A Rare (for me) Flamingo Fishing Report

2016-03-28 08:07:43
Flamingo, Florida - Saltwater Fishing Report
Whitewater Bay

A Rare (for me) Flamingo Fishing Report

Ken Shannon and Bob Stearns were both on my mind a lot this week, as I fished out of Flamingo with my son Maxx (thus the Flamingo Fishing Report). It would have been nice to have either or both of those gentlemen with us. I've had many great trips down there with Ken, and learned more fishing there one day with Bob than I had in a dozen trips on my own. Great human beings, both of them.

And of course, a blessed Easter to all.

News of the Week

The year 2016 is shaping up to be the roughest yet for the Indian River Lagoon system. There was a total fish kill in the Banana River Lagoon this week. My understanding is that the biological collapse was nearly complete. Zero dissolved oxygen in the water asphyxiated everything there that needs to extract dissolved oxygen from that water to stay alive- all the fish and shellfish, all the other invertebrates, all the rooted plant life that had managed to survive to this point. Air breathers like dolphins and manatees won't be faring too well either, as there is absolutely nothing left for them to eat there. Interested readers can get more information here: http://www.floridatoday.com/story/news/local/environment/2016/03/23/what-we-know----and-dont-know----fish-kill/82163574/

A tragic bit of news, indeed.


Tammy had given me a glowing report of her Econ trip last Saturday. I went by kayak on Tuesday and managed two sunfish in almost five hours, an ill omen for my charter the next day.

On Wednesday Wisconsin fly fishers Vic Gulla and his son Daniel joined me for a St. Johns/Econlockhatchee trip. Fishing was embarrassingly slow. In an all day trip they got a few sunfish, two gar, and two small bass. These guys are good anglers, too.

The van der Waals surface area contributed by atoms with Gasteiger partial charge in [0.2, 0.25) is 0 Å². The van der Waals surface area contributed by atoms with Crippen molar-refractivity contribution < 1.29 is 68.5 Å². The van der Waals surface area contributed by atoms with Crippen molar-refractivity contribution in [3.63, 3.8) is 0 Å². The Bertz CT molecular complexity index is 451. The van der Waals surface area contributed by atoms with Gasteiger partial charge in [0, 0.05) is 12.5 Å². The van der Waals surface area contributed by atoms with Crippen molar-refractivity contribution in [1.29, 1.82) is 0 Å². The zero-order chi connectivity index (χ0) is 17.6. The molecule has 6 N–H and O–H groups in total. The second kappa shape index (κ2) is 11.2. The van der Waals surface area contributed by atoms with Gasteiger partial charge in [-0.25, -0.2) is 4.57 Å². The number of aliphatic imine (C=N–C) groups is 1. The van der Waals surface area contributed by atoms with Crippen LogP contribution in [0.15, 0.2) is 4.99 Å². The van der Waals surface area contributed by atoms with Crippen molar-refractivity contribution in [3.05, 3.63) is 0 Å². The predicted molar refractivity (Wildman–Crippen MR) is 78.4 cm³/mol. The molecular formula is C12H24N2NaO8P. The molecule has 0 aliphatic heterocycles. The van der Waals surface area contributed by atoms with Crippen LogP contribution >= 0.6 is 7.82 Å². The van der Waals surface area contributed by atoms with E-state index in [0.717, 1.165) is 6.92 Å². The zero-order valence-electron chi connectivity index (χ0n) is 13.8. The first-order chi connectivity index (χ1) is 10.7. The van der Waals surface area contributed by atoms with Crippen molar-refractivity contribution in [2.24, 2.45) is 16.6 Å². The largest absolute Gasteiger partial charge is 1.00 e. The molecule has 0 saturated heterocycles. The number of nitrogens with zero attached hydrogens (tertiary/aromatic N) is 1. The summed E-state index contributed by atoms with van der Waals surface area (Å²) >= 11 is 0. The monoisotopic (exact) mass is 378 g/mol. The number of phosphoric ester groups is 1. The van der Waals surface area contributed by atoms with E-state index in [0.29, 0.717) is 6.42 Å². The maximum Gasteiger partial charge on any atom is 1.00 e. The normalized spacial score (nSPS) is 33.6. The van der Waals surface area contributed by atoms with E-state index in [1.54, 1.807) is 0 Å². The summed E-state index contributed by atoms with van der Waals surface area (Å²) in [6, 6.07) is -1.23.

Early Thursday morning I pointed the chariot towards south Florida with the Mitzi in tow, meeting Maxx in Florida City at about 930. At Flamingo we got our backcountry permit, although we could not do what we wanted, which was to set up a base camp on the Oyster Bay chickee for three nights. No, we had to break camp and move every morning, a big waste of time and fuel, but park rules is park rules.

Our first night was at south Joe River chickee. Fishing in that area we got a couple ladyfish, a couple snapper, a small trout, a trophy lizardfish that I wish I'd photographed (don't have any lizardfish photos), a few puffers, and some big, ugly gafftopsail catfish. The catfish would be a recurring theme on this trip.

In general the water down there looks terrible and Coot Bay, which in my experience had always been clear, looks how the Mosquito Lagoon currently looks. I'm glad our state government is doing everything it can to keep Florida's water quality at its historically high levels. Anyway...

Day two was spent moving camp to campsite B. We fished along the way, nabbing several more handsome sailcats. While casting a shoreline along which I was poling, Maxx also got a nice 27 inch snook on a pot-gut jig I had gotten from Bob Stearns.

We dropped off our gear at the second campsite and went looking for tarpon, the main focus of our planning for this trip. We found some, big, happy, rolling fish. One soon nailed my black and purple streamer and tried to kick my ass. It took thirty minutes of straining and grunting but Maxx finally leadered and lipped it, after which we used the trolling motor to revive it enough until Maxx couldn't hold it any more. Awesome!